AMLAD™ is a domestic trademark of the NTT DATA Corporation.
Any other product, corporation and organization names are registered trademarks or corporate trademarks.

About the Vatican Apostolic Library

The Vatican Apostolic Library, known as the “Popes’ library”, is located in Vatican City. Founded by Pope Nicholas V Parentucelli (1447-1455) in the antique fifteenth century palace of Popes, towards the end of Sixteenth Century, it was moved to the Sistine Hall by Pope Sixtus V Peretti (1585-1590), on the top floor of a new building built to delimit northward the Belvedere Court. The current seat, going from the pontificate of Leo XIII Pecci (1878-1903) until today, also includes other adjacent buildings into which the Library had to expand to accommodate additional acquisitions and donations of its last five-hundred-and-sixty-years history.

Rich in 82,000 manuscripts, 100,000 archival units, one million and 600,000 printed books (of which 8,700 incunabula), 400,000 coins and medals, 100,000 prints, drawings and matrices and 150,000 photographs, the Library contains a huge documentation of the humankind’s history and thinking, of arts and literature, of mathematics and science, of law and medicine, from the earliest centuries of the Christian era up to the present days, in many different languages and cultures from the Far East to the West of pre-Columbian America, as well as a humanistic background of extraordinary value.

Among significant manuscripts of the Biblioteca Apostolica Vaticana to be digitally archived in the first phase of the project:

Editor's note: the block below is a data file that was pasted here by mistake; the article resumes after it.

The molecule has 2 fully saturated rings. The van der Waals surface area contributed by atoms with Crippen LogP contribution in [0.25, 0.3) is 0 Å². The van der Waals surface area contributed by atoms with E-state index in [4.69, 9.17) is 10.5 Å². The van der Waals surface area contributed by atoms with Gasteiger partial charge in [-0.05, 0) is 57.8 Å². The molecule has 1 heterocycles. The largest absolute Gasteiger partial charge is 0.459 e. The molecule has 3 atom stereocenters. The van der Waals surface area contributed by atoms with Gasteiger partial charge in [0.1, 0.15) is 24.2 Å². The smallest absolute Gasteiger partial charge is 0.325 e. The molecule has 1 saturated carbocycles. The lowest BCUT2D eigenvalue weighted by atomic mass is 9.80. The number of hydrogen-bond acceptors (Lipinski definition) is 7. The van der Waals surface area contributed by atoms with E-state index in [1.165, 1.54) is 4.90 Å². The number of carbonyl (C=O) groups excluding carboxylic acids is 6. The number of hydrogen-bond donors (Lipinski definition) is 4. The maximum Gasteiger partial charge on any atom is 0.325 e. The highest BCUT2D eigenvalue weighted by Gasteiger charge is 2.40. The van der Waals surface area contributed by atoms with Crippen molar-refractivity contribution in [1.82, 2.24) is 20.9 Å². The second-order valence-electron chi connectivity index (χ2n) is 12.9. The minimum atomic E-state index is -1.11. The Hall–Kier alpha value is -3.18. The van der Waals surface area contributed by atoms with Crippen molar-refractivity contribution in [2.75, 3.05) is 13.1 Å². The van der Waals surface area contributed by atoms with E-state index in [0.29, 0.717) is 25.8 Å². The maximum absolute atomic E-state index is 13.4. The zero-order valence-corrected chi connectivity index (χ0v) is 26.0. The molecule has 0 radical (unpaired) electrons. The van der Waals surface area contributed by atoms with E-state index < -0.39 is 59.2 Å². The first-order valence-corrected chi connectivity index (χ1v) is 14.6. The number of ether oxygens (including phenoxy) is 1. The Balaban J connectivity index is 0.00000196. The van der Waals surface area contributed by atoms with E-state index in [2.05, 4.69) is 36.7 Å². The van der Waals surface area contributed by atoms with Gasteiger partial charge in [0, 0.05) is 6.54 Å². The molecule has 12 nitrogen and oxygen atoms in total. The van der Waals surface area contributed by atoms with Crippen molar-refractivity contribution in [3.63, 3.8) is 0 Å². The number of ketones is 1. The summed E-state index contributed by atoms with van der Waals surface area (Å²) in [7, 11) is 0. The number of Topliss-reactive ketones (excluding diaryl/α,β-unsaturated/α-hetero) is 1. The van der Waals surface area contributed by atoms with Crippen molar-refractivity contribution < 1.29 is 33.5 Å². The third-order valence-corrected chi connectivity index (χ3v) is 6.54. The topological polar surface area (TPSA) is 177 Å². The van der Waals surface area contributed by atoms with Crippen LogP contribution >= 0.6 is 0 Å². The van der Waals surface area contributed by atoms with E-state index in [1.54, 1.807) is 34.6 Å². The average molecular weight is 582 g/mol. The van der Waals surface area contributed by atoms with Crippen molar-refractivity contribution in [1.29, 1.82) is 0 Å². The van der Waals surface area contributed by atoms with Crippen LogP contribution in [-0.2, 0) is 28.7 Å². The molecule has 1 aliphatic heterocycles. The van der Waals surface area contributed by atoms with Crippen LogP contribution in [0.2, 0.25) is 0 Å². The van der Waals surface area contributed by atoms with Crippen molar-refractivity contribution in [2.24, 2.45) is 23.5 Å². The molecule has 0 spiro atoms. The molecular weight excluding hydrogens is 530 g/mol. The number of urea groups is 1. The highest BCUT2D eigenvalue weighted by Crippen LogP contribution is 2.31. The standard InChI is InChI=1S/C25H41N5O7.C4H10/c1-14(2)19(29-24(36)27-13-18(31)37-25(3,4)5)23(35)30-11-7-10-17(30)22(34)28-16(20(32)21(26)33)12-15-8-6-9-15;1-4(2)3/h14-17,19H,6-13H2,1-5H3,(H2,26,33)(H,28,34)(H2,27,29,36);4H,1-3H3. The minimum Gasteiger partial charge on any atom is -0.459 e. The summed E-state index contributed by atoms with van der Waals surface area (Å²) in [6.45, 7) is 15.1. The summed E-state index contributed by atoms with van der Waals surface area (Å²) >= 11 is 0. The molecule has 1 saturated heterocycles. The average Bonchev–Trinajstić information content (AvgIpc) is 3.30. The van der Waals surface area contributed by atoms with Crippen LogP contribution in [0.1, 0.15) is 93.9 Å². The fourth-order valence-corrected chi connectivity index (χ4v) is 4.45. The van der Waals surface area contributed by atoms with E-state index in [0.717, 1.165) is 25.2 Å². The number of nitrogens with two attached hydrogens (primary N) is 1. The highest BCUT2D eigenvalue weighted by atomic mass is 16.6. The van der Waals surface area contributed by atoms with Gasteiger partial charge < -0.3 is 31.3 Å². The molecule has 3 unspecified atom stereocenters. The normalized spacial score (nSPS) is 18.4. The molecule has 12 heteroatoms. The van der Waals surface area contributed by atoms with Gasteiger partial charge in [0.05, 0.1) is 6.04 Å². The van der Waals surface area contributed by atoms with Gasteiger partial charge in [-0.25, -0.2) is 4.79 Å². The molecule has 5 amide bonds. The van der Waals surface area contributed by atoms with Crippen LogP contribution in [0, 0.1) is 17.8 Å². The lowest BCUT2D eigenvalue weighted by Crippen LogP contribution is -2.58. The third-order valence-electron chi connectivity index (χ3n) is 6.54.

• Eleven watercolor paints representing figures of Japanese dance, centuries XVI - XVIII (Vat estr.-or. 32).
  • Oath, signed by 42 Christians of Kuchinotzu (Japan), to defend their missionaries to death. The manuscript is dated 1613 ( Vat estr.-or. 33).
  • Vatican Virgil: product code in Rome around 400 AD, one of the few surviving examples of ancient illustration of a classic text . The code, studied by Raphael and purchased by Fulvio Orsini in 1579, arrived in the Vatican Library in 1600 (Vat lat. 3225).
  • Bilingual Iliad, with Greek text and Latin translation, double facing page. The manuscript, written in the fifteenth century by the Greek copyist Giovanni Rhosos and copyist from Padua Bartolomeo Sanvito was illuminated by Gaspare di Padova (Vat gr. 1626)
  • Pre-Columbian Aztec manuscript, written probably near Puebla (Mexico) at the end of the fifteenth century. The code had a ritual purpose, perhaps divination with mythological subjects, fairy tales, a calendar and family trees of the venerated gods (Borg. mess . 1: Codex Borgianus).
  • The Urbinate Bible, an undisputed masterpiece of Renaissance book art, made on behalf of Federico da Montefeltro, from the Florentine workshop of the bookseller Vespasiano da Bisticci between 1476 and 1478 (Urb lat. 1-2).
  • Illustrations of The Divine Comedy by Sandro Botticelli for Lorenzo the Magnificent, in XV century (Reg. lat. 1896 pt . A).
  • Beautifully illuminated Hebrew manuscript of the Mishneh Torah of Maimonides, dated between 1451 and 1475 (Ross. 498).
  • Collection of 73 fragments of the Koran Kufic (with a precious fragment ḥiǧāzī) already belonged to the antiquarian and bibliophile Tàmmaro De Marinis (Naples, 1878 - Florence 1969), who donated it to the Vatican Library in 1946 (Vat ar . 1605).